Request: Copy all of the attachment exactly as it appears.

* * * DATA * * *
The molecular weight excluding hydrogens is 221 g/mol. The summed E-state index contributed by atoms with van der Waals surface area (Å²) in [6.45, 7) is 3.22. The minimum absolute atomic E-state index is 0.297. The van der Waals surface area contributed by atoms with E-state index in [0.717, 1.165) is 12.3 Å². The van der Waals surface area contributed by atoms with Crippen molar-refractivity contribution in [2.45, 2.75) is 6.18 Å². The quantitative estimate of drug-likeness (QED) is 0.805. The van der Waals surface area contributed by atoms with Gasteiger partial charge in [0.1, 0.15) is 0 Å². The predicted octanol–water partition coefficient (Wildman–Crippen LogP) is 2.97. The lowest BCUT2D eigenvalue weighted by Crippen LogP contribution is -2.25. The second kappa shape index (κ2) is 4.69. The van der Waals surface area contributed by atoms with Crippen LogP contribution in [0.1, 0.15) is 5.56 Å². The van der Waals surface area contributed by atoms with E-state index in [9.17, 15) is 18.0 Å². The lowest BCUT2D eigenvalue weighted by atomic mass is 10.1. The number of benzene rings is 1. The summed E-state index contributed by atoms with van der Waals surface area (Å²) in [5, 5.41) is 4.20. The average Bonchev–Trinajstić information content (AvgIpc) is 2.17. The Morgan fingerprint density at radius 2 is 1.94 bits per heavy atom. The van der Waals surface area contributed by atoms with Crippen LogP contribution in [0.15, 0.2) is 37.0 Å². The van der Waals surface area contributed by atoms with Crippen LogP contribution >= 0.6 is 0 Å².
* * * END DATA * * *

The molecular weight excluding hydrogens is 221 g/mol. The summed E-state index contributed by atoms with van der Waals surface area (Å²) in [6.45, 7) is 3.22. The minimum absolute atomic E-state index is 0.297. The van der Waals surface area contributed by atoms with E-state index in [0.717, 1.165) is 12.3 Å². The van der Waals surface area contributed by atoms with Crippen molar-refractivity contribution in [2.45, 2.75) is 6.18 Å². The quantitative estimate of drug-likeness (QED) is 0.805. The van der Waals surface area contributed by atoms with Gasteiger partial charge in [0.1, 0.15) is 0 Å². The predicted octanol–water partition coefficient (Wildman–Crippen LogP) is 2.97. The lowest BCUT2D eigenvalue weighted by Crippen LogP contribution is -2.25. The second kappa shape index (κ2) is 4.69. The van der Waals surface area contributed by atoms with Crippen LogP contribution in [0.1, 0.15) is 5.56 Å². The van der Waals surface area contributed by atoms with E-state index in [9.17, 15) is 18.0 Å². The lowest BCUT2D eigenvalue weighted by atomic mass is 10.1. The number of benzene rings is 1. The summed E-state index contributed by atoms with van der Waals surface area (Å²) in [5, 5.41) is 4.20. The average Bonchev–Trinajstić information content (AvgIpc) is 2.17. The Morgan fingerprint density at radius 2 is 1.94 bits per heavy atom. The van der Waals surface area contributed by atoms with Crippen LogP contribution in [0.15, 0.2) is 37.0 Å². The van der Waals surface area contributed by atoms with Crippen LogP contribution >= 0.6 is 0 Å².